Gatherings at Annette's House on the Hill


1970 gathering at Annette's Idaho home, published in Transvestia, 67.12, 1970. Courtesy of University of Victoria Archives.

Gatherings at Annette's House on the Hill


Being a trans woman in a state whose political landscape was (and continues to be) intolerant of any deviation from the “norm” was likely deeply challenging and isolating. Through reading the Transvestia archives, one can glean that the sense of community created through the magazine was incredibly valuable for women who did not have a physical trans community around them, for whom it was not safe to appear publicly as women, and who had no other point of reference around them as to what it meant to be assigned an identity that did not match their inner world.


It was through the magazine that Annette organized annual Pacific Northwest gatherings at her home in Idaho. There are many accounts of the gatherings scattered throughout the Transvestia archives. One was titled “Weekend Women” and written in 1970 by a Colorado woman named Maureen, who was seemingly very close with Annette. “Weekend Women” is a memory bank of the tenderness, trust, and love shared in this group of women, facilitated by Annette at her home, where “an FP can enjoy all the thrills and satisfactions of being a woman, of companionship with other real live people, of roaming around the outdoors, of experiencing all the sensations you dream of, all in complete relaxation and security.” Maureen described the ambiance in the dining room of a motel that Annette had booked for this occasion as people from all around the Pacific Northwest and elsewhere arrived and changed into their feminine clothes: “Some couldn’t believe what was happening. I saw one girl emerge from her room, blink in the sunlight, then hurriedly retreat in disbelief. Another had to be pushed out by her wife, the first time ever out in daylight.”[1]


On a drive from the motel to Annette's house, four women pulled up next to a police-man at a stop light. Maureen described “four pairs of eyes straight ahead, nobody breathing.”[2] In the 1960s, laws against cross-dressing in many U.S cities laid the foundation for police harassment and the targeting of gay bars, street workers, and trans people across the country.[3] While there were no laws specifically targeting cross dressing in Idaho during this time, evidence of the prosecution of sodomy and intolerance for transvestism is scattered throughout the Idaho Statesman, Boise’s major newspaper. Thankfully “he was oblivious of four women minding their own business on a sunny afternoon in May,” which Maureen noted could be attributed to Annette having spoken with police officials in town, explaining what transvestism is and then promising to be “the model of discrete behavior, conducting herself as a lady should and drawing no public attention to herself.” In contrast, Annette had explained,  “if it is obvious that you are a man in a dress then it is expected you will limit your public appearance.”[4] This is an attitude that still pervades life for many trans people today, over fifty years later: the respect, acceptance, and autonomy granted to them is often predicated on their ability to pass as cisgender, without stirring the pot.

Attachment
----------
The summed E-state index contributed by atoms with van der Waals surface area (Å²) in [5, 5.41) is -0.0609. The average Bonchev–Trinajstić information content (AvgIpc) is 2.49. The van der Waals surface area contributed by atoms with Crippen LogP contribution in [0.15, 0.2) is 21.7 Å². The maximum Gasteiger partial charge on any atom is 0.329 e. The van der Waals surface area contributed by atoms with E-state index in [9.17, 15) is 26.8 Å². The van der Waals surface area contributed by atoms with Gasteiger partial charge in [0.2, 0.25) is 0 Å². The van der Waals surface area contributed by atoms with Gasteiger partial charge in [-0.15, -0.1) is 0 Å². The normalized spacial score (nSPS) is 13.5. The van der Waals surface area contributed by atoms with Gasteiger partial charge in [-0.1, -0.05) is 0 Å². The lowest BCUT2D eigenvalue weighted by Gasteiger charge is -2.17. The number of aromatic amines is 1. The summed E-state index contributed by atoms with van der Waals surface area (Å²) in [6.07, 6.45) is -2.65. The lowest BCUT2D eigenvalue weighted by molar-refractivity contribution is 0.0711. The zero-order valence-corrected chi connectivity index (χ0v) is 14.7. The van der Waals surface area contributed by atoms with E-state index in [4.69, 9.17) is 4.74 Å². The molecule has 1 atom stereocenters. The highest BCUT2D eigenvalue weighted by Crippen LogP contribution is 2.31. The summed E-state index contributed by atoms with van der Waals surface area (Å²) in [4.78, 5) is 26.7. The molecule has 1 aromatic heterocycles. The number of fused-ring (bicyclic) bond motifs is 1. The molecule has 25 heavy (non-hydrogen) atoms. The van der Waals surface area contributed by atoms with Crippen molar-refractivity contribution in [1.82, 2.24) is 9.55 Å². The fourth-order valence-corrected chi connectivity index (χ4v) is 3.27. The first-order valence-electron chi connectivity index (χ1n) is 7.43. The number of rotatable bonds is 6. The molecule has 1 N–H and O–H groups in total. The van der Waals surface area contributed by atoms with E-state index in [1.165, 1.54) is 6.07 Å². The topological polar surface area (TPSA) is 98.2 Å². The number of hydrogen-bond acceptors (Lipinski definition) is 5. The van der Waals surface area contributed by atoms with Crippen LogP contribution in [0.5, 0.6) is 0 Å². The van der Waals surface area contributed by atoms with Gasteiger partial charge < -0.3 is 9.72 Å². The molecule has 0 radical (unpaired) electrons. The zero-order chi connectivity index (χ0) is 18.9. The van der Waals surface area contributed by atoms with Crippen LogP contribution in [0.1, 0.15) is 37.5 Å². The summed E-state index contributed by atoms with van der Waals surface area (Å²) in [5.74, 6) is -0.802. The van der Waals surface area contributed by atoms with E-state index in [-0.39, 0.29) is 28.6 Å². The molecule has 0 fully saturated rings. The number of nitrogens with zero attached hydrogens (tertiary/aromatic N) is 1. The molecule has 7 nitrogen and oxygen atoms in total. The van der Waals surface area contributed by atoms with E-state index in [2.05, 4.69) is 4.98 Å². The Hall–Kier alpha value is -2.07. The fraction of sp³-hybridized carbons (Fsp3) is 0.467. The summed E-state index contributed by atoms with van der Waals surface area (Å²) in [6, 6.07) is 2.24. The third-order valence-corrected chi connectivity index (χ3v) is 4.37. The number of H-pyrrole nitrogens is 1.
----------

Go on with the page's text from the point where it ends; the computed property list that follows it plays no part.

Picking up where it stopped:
Still, Maureen, Annette, and the other women present at the 1970 gathering delighted in being perceived and treated as women for the weekend, despite their awareness of the dangers of being outed. The women present at the gathering were subscribers to Transvestia and also a part of    Virginia Prince’s club Full Personality Expression (FPE), within which they had a secure system that they used to communicate with one another. This protected them from ever being outed, as “a phone call to their employer, a careless comment to an associate, or a blackmail attempt could ruin any one of them.”[5]At Annette's gathering, “Each was only a femme name and they sat here in their beautiful dresses, as remote and free as women from another planet, never would an unknown person, a third party, or a stranger have access to them. They were safe.”[6] Security culture kept their identities safe then, and now. Annette’s male name, Sheldon, was only used twice in all the Transvestia publications, and it is very possible that this was an alias as well. The town she lived in was never named; nor do we learn where she was from or what she did for work. While these details are missing and thus make it hard to find traces of her outside of Transvestia, through the magazine we gather something better: first hand accounts of moments of tenderness, honesty, heartbreak, and desire that the women explored and shared with one another.


Maureen wrote, “I saw compassion. Tall, beautiful, well-built Annette bent over a women that had fallen ill. Tenderly she cooled her face with a wet cloth, then carried her like a child in her arms and laid her gently on the bed. I was at home with these wonderful people, an island unto ourselves, discovering together what it is like to live out this part of our lives. How much I needed their companionship. Thank god for Virginia, for Annette, for each of these girls, for all of this. Goodbye.. See you next year.. In the springtime, in the month of May.. my name is Maureen and I am a woman.”[7](Read the rest of Weekend Women here.)


[1] Transvestia, Apr. 1970.

[2] Transvestia, Apr. 1970, 74.

[3] News Desk, “Arresting Dress: A Timeline of Anti-Cross-Dressing Laws in the United States,” Public Broadcasting Service, May 31, 2015,

[4] Transvestia, Apr. 1970, 75; Transvestia, Apr. 1970, 76.

[5] Transvestia, Apr. 1970.

[6] Transvestia, Apr. 1970, 75.

[7] Transvestia, Jan. 1971, 30.